Population overview

There is national data collected about disability through the Family Resources Survey. The most recent report from the 2018/2019 survey showed an increase in most age groups, it found that:

21% (14.1 million) of people reported a disability, an increase from 19 per cent (11.3 million) in 2008/2009.

19% of working adults reported a disability, this increased from 14% in 2008/2009.

In children 8% reported a disability compared to 6% in 2008/2009.

A decrease from 47% to 44% people of state pension age, however this age threshold for the pension for women as been increasing in 2010 so this may explain the changes.

Of those who reported a disability, 27% reported a mental health impairment in 2018/2019, up from 24% in 2016/2017.

In each of the three years to 2018/2019, mobility was the most prevalent impairment reported, however it has decreased from 7.1 million to 6.8 million people (from 51% to 48%).

However for children Learning difficulties(34%) and Social and behavioural issues (42%) were the most common impairments reported where as in adults of state pension age mobility (67%) is significantly more common than other forms of impairment.

The percentage of people reporting ’other’, unspecified impairments increased from 15 per cent to 18 per cent (an increase from 2.1 million to 2.6 million) over the same period.

Work by the Employers Forum on Disability suggests that 2% of the working age population becomes disabled every year, 78% of disabled people acquire their impairment aged 16 or older

The Census remains the most definitive data on disability for local areas but this has limitations.

The Census uses a broad definition that asks individuals if they have a long-term health problem or disability that limits a person's day-to-day activities, and has lasted, or is expected to last, at least 12 months. This includes problems that are related to old age. People were asked to assess whether their daily activities were limited a lot or a little by such a health problem, or whether their daily activities were not limited at all.

In the 2011 Census 98,181 people (9.15%) reported they had a long-term condition or disability that limited their day-to-day activities a lot, and a further 99,720 (9.29%) reported a condition or disability that limited these activities a little.

The Census provides some insight into the prevalence of disability across different age groups, genders and ethnicities.

In general prevalence of long-term conditions and disabilities that impact on day-to day activities increases with age and rates double between those aged 50 to 64 years and those aged 65 years and over.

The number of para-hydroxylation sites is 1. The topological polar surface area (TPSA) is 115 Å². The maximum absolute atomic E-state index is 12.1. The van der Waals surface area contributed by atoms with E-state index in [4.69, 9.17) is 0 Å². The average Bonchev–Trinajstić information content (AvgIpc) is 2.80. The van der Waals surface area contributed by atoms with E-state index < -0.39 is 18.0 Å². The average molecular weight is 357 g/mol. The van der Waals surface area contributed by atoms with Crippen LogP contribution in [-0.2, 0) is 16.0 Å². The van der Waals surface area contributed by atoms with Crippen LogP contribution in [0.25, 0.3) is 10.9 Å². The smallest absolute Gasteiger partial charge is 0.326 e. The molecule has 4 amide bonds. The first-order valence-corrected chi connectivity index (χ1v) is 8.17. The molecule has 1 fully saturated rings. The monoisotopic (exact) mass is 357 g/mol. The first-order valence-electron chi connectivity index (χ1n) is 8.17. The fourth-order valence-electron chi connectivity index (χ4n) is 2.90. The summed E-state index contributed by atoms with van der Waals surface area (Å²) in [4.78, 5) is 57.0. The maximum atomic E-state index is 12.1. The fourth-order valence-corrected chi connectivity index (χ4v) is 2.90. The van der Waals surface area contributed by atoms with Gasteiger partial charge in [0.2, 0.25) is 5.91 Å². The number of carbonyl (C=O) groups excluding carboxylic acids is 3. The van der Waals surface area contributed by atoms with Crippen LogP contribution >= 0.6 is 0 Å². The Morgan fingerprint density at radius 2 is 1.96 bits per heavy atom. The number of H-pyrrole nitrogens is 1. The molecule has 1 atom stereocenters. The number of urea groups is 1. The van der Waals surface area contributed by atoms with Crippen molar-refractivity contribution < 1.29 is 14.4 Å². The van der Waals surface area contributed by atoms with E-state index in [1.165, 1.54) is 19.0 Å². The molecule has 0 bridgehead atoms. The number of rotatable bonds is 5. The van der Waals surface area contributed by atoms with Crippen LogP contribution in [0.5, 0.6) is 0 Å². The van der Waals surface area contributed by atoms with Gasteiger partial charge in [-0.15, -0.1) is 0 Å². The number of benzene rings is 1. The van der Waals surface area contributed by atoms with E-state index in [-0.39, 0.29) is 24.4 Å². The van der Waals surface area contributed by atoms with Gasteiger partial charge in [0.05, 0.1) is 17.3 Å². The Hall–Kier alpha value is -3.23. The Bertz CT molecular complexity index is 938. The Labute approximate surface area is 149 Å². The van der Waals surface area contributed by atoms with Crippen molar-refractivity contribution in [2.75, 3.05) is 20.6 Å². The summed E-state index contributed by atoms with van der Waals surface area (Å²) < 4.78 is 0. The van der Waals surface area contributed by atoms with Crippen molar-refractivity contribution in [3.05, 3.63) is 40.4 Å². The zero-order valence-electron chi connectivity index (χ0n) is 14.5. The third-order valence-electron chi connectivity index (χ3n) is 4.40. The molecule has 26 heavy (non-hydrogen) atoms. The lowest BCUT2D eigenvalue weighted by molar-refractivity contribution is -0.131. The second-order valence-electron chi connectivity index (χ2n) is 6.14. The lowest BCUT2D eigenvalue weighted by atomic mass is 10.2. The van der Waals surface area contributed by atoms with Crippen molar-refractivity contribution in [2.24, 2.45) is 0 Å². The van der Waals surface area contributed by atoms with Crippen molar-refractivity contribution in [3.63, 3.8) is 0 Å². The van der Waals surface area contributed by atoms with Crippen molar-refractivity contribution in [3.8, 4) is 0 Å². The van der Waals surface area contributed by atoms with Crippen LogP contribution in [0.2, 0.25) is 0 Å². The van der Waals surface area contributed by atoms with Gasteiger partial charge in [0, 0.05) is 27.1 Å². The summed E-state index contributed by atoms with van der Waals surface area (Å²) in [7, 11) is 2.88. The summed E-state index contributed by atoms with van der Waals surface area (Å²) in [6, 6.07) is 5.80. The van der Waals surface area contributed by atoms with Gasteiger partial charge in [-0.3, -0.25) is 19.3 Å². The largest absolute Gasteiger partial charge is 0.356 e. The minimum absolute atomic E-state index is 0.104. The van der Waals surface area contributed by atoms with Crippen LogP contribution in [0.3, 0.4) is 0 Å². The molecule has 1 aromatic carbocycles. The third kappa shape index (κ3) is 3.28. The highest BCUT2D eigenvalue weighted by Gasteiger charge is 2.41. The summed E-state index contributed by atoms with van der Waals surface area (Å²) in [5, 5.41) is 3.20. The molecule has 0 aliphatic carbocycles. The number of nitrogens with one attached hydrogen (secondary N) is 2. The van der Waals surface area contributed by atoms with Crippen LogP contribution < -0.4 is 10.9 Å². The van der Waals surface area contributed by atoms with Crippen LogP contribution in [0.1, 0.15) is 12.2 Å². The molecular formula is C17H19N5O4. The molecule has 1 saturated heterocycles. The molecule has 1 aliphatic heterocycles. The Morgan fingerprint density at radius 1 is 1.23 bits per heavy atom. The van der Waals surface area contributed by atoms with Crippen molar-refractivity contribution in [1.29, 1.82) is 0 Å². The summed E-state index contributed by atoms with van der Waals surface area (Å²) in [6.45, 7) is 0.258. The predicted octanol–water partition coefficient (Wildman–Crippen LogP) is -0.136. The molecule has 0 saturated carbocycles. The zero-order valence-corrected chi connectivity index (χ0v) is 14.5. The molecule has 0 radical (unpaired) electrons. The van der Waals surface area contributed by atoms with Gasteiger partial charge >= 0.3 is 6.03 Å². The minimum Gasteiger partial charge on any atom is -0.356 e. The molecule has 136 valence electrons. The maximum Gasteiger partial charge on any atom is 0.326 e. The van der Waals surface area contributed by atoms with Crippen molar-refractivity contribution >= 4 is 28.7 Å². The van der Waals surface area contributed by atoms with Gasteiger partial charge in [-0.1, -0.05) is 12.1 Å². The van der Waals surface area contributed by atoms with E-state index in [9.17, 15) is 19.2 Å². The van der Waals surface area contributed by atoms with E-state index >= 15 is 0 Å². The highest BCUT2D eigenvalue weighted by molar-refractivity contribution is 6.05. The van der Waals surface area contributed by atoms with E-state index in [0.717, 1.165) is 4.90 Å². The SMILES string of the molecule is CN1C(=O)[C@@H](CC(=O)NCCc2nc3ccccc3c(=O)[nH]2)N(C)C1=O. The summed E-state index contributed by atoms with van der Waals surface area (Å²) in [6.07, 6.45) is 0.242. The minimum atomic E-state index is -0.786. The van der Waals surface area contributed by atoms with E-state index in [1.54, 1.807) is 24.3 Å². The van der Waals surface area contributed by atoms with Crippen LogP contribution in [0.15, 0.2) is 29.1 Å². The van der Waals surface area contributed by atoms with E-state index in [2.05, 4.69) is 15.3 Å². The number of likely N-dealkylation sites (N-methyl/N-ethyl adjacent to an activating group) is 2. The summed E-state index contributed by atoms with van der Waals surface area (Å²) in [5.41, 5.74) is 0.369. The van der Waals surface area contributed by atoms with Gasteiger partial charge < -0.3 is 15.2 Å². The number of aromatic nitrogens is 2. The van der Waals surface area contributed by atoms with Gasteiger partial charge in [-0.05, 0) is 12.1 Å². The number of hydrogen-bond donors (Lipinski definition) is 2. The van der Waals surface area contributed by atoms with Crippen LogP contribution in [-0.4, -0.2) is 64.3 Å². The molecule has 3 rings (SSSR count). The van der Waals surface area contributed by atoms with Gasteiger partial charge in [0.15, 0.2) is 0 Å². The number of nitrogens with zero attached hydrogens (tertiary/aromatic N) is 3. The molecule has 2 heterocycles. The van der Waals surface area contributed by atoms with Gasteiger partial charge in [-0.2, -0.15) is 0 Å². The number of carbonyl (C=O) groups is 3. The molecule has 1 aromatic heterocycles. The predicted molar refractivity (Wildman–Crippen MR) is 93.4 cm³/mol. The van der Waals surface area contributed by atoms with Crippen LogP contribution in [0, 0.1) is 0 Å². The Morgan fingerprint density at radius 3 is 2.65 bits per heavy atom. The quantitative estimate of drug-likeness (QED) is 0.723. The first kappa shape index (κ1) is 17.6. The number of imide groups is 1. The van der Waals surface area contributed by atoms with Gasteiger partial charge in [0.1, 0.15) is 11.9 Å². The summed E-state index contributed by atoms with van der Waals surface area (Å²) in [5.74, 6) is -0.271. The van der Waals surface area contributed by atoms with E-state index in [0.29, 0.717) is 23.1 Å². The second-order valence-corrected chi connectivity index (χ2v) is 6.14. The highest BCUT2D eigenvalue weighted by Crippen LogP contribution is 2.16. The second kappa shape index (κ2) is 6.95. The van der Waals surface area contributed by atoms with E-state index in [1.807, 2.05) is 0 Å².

Day-to-day activities by age, source Census 2011
Age Limited a lot Limited a little Not limited
All categories: Age 9.15% 9.29% 81.56%
Age: 0 to 15 years 1.98% 2.61% 95.41%
Age: 16 to 49 years 4.42% 2.61% 95.41%
Age: 50 to 64 years 15.09% 15.71% 69.20%
Age: 65 years and over 33.52% 27.06% 39.41%

Rates of long-term conditions and disabilities that limit day-to-day activities do vary between different religious and ethnic groups and are highest in the White population, however this may reflect differences in life expectancy between different ethnic groups.

Day-to-day activities by ethnicity, source Census 2011
Age Limited a lot Limited a little Not limited
All categories: Ethnicity 9.15% 9.29% 81.56%
White: Total 10.98% 10.88% 78.14%
Mixed/multiple ethnic group 4.59% 5.48% 89.93%
Asian/Asian British 6.95% 7.37% 85.77%
Black/African.Caribbean/Black British 7.07% 7.29% 85.65%
Other ethnic group 6.23% 6.27% 87.50%

When we take age into account and ethnicity for example this does demonstrate that actually the burden of disability and long-term conditions that limit daily activities is higher in the Asian community for over 65 year olds.

Day-to-day activities by ethnicity for over 65 year olds, source Census 2011
Age Limited a lot Limited a little Not limited
All categories: Ethnicity 33.52% 27.06% 39.41%
White: Total 32.34% 26.85% 40.93%
Mixed/multiple ethnic group 37.47% 23.04% 39.49%
Asian/Asian British 41.97% 28.90% 29.13%
Black/African.Caribbean/Black British 34.90% 26.91% 38.19%
Other ethnic group 39.63% 28.59% 31.79%

There are other potential sources of data on disability but these tend to be based on service data such as the number/proportion of children and young people who have a special educational need classification or the number/proportion of adults who are receiving a package of care and support through social care.

However these are based on policy thresholds and are likely to only reflect the tip of the iceberg.

Further work is needed to properly understand and reflect the diversity of the disabled community in Birmingham and understand in more depth their culture and needs.

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